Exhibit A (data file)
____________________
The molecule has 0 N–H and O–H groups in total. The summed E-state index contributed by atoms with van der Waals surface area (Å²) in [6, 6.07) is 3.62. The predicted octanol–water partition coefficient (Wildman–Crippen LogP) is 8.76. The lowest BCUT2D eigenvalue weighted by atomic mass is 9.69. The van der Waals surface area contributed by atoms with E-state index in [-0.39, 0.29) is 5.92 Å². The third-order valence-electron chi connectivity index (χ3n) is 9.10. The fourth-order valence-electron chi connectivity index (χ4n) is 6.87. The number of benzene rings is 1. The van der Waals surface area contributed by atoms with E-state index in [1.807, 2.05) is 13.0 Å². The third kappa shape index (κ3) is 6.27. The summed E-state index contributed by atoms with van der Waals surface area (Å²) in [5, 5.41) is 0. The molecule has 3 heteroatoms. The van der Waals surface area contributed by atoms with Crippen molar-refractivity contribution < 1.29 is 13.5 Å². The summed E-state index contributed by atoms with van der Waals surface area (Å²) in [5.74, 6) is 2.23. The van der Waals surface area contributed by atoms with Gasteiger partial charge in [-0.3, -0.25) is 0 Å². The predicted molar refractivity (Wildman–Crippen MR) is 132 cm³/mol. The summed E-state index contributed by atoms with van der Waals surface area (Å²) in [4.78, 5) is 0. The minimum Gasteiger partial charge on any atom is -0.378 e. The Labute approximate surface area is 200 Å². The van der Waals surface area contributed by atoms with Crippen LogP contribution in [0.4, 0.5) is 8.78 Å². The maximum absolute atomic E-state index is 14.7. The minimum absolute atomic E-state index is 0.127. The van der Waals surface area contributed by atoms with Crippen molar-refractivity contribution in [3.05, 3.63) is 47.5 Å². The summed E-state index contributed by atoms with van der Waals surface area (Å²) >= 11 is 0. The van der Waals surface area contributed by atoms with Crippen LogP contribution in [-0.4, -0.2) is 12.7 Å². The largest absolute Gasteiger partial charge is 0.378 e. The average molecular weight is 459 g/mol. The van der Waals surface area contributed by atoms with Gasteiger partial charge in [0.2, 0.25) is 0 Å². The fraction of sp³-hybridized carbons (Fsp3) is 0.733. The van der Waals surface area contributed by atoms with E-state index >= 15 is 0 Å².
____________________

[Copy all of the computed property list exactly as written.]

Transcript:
The molecule has 0 N–H and O–H groups in total. The summed E-state index contributed by atoms with van der Waals surface area (Å²) in [6, 6.07) is 3.62. The predicted octanol–water partition coefficient (Wildman–Crippen LogP) is 8.76. The lowest BCUT2D eigenvalue weighted by atomic mass is 9.69. The van der Waals surface area contributed by atoms with E-state index in [-0.39, 0.29) is 5.92 Å². The third-order valence-electron chi connectivity index (χ3n) is 9.10. The fourth-order valence-electron chi connectivity index (χ4n) is 6.87. The number of benzene rings is 1. The van der Waals surface area contributed by atoms with E-state index in [1.807, 2.05) is 13.0 Å². The third kappa shape index (κ3) is 6.27. The summed E-state index contributed by atoms with van der Waals surface area (Å²) in [5, 5.41) is 0. The molecule has 3 heteroatoms. The van der Waals surface area contributed by atoms with Crippen molar-refractivity contribution < 1.29 is 13.5 Å². The summed E-state index contributed by atoms with van der Waals surface area (Å²) in [5.74, 6) is 2.23. The van der Waals surface area contributed by atoms with Gasteiger partial charge in [-0.3, -0.25) is 0 Å². The predicted molar refractivity (Wildman–Crippen MR) is 132 cm³/mol. The summed E-state index contributed by atoms with van der Waals surface area (Å²) in [4.78, 5) is 0. The minimum Gasteiger partial charge on any atom is -0.378 e. The Labute approximate surface area is 200 Å². The van der Waals surface area contributed by atoms with Crippen LogP contribution in [0.4, 0.5) is 8.78 Å². The maximum absolute atomic E-state index is 14.7. The minimum absolute atomic E-state index is 0.127. The van der Waals surface area contributed by atoms with Crippen molar-refractivity contribution in [3.05, 3.63) is 47.5 Å². The summed E-state index contributed by atoms with van der Waals surface area (Å²) >= 11 is 0. The van der Waals surface area contributed by atoms with Crippen LogP contribution in [-0.4, -0.2) is 12.7 Å². The largest absolute Gasteiger partial charge is 0.378 e. The average molecular weight is 459 g/mol. The van der Waals surface area contributed by atoms with Gasteiger partial charge in [0.2, 0.25) is 0 Å². The fraction of sp³-hybridized carbons (Fsp3) is 0.733. The van der Waals surface area contributed by atoms with E-state index >= 15 is 0 Å².